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  20. sdilley14 macrumors 65816

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    #220
    Can someone recommend a decent coffee maker for a newbie coffee drinker? Well, I've been drinking coffee for a few years now, but I've never actually made coffee myself - I just drink whatever we have available to us at work, at the gas station, etc. So I'm not an aficionado by any means. But I have gotten to the point that I can tell that some of the coffee we get at work is garbage.

    FWIW, I don't drink coffee straight. I usually dump in a half scoop of vanilla protein. Adds some nice flavor without the sugar and carbs of regular creamers.

    I'm not really interested in pressing and grinding and making a whole lengthy, complicated ritual out of my morning coffee. But I also don't want "bottom of the barrel" either.
     
  21. mobilehaathi macrumors G3

    mobilehaathi

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    #221
    I'll let folks with more experience with auto-drips respond with machine suggestions. However, I can't recommend grinding your own enough. Pre-ground coffee tends to taste more flat and insipid than freshly ground beans.

    It doesn't add very much work at all. ;)
     
  22. sdilley14 macrumors 65816

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    #222
    Could you suggest a grinder? And some quality beans? :)
     
  23. Scepticalscribe, Mar 17, 2015
    Last edited: May 18, 2016

    Scepticalscribe Contributor

    Scepticalscribe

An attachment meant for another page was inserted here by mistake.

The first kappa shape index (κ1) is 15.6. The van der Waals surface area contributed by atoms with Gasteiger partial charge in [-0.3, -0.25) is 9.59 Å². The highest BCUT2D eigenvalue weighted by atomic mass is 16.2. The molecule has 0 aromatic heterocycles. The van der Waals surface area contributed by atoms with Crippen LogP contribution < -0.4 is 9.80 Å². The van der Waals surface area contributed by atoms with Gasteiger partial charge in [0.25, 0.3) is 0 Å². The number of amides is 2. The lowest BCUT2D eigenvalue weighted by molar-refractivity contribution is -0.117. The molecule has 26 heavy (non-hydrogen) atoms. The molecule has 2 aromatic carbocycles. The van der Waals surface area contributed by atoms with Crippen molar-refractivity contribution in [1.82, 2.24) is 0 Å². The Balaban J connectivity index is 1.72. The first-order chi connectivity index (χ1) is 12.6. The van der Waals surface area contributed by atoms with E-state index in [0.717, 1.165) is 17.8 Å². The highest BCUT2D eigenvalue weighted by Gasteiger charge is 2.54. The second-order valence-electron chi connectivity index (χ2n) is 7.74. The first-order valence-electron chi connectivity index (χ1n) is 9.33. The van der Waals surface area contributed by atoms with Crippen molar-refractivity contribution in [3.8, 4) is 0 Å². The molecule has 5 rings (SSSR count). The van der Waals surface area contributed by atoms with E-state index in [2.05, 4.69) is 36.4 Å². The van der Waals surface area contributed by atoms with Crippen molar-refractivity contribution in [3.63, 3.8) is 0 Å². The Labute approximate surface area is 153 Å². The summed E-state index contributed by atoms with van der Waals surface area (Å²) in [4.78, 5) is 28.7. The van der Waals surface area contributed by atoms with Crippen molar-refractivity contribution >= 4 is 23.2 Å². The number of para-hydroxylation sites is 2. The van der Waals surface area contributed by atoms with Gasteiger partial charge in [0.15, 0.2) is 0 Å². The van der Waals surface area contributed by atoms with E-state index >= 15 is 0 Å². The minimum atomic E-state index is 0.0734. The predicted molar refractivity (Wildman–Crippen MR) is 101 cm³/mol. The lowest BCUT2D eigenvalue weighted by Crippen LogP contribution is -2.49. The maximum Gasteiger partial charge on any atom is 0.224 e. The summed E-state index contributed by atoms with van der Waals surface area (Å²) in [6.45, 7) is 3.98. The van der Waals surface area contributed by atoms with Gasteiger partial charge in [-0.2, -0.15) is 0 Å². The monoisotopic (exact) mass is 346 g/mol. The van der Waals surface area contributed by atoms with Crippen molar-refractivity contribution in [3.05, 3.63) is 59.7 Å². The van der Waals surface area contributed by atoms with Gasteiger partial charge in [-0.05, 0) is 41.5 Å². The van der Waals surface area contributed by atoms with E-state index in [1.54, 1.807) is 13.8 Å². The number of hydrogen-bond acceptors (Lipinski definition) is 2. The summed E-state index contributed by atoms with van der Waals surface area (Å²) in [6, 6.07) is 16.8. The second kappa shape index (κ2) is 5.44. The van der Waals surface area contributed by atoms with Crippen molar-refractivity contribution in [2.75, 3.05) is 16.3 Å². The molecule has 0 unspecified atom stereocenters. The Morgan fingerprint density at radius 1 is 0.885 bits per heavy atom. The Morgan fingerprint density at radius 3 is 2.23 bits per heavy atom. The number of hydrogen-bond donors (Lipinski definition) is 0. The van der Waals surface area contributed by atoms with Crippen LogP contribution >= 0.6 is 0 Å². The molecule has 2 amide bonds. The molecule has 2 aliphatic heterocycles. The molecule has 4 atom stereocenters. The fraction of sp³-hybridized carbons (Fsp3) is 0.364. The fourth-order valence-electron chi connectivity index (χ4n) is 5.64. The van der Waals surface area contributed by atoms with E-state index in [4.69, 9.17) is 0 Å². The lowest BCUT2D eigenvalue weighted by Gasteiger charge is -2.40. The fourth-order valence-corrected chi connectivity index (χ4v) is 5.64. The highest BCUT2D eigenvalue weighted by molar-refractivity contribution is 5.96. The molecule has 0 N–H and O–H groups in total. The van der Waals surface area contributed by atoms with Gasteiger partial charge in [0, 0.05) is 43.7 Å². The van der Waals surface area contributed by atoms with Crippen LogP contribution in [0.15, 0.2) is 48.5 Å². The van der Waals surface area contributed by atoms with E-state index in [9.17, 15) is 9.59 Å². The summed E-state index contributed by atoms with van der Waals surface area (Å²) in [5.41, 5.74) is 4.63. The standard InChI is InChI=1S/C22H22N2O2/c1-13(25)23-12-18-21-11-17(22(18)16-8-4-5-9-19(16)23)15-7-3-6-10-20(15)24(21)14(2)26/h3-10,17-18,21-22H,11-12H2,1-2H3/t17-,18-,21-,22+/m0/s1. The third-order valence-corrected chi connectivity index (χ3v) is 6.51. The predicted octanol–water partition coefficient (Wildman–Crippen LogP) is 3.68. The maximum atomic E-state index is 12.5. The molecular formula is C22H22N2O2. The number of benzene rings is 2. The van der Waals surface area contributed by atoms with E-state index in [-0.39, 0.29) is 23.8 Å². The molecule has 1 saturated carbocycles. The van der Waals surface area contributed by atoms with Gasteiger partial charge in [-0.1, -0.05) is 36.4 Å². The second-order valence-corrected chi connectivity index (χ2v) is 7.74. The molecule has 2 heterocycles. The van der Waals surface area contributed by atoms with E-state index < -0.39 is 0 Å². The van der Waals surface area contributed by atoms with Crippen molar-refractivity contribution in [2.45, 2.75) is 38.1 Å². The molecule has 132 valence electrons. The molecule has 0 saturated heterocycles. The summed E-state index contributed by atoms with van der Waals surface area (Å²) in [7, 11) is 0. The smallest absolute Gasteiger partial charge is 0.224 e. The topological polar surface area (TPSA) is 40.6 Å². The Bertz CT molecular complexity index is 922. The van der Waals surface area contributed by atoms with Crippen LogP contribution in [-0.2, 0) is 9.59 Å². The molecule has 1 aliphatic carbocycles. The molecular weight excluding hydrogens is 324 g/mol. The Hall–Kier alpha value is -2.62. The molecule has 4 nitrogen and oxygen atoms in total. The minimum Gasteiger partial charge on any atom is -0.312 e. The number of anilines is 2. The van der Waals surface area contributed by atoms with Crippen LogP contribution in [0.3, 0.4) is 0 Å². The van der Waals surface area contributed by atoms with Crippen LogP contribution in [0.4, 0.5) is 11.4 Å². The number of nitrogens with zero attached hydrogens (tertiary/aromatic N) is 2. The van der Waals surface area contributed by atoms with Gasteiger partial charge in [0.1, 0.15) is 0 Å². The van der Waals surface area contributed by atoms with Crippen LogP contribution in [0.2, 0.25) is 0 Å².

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    #223
    The easiest method of making coffee is the French Press. That involves coffee (pre-ground if that is what you want), a kettle and a French press.

    The the pour over drip method is also extremely easy to make.

    Personally, I dislike the automatic coffee machines that you see in a lot of houses for the simple reason that the coffee is never hot enough and - even years ago, stuff I made myself always tasted nicer.

     
  24. D.T., Mar 17, 2015
    Last edited: Mar 17, 2015

    D.T. macrumors G3

    D.T.

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    #224

    I'd say the hands down "go to" mid-level is the Baratza Encore:

    http://www.amazon.com/dp/B007F183LK/ref=cm_sw_su_dp

    (you'll want a burr type grinder)

    If you don't want to spend $130, or just want a simpler manual grinder, Hario makes a couple of outstanding products in the sub-$30 category (plus you get some exercise :D )

    I'm also assuming from some of your previous posts you don't want to get up into the $250+ range for a grinder :)
     
  25. sdilley14 macrumors 65816

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    #225
    Your assumptions are correct. Thanks for the info!